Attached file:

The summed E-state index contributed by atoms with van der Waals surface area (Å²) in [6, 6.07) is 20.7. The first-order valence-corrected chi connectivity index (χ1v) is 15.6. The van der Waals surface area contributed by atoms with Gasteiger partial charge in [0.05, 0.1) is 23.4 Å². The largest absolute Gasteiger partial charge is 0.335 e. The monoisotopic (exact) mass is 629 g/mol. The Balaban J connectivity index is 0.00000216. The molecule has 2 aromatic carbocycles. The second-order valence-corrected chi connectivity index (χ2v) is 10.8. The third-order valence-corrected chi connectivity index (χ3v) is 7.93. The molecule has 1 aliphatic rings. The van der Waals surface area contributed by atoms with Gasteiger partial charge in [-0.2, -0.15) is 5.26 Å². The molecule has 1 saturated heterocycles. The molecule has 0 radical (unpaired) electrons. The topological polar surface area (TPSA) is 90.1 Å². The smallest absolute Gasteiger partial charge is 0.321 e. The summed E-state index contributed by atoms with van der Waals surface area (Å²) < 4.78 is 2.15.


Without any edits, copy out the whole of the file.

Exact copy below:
The summed E-state index contributed by atoms with van der Waals surface area (Å²) in [6, 6.07) is 20.7. The first-order valence-corrected chi connectivity index (χ1v) is 15.6. The van der Waals surface area contributed by atoms with Gasteiger partial charge in [0.05, 0.1) is 23.4 Å². The largest absolute Gasteiger partial charge is 0.335 e. The monoisotopic (exact) mass is 629 g/mol. The Balaban J connectivity index is 0.00000216. The molecule has 2 aromatic carbocycles. The second-order valence-corrected chi connectivity index (χ2v) is 10.8. The third-order valence-corrected chi connectivity index (χ3v) is 7.93. The molecule has 1 aliphatic rings. The van der Waals surface area contributed by atoms with Gasteiger partial charge in [-0.2, -0.15) is 5.26 Å². The molecule has 1 saturated heterocycles. The molecule has 0 radical (unpaired) electrons. The topological polar surface area (TPSA) is 90.1 Å². The smallest absolute Gasteiger partial charge is 0.321 e. The summed E-state index contributed by atoms with van der Waals surface area (Å²) < 4.78 is 2.15.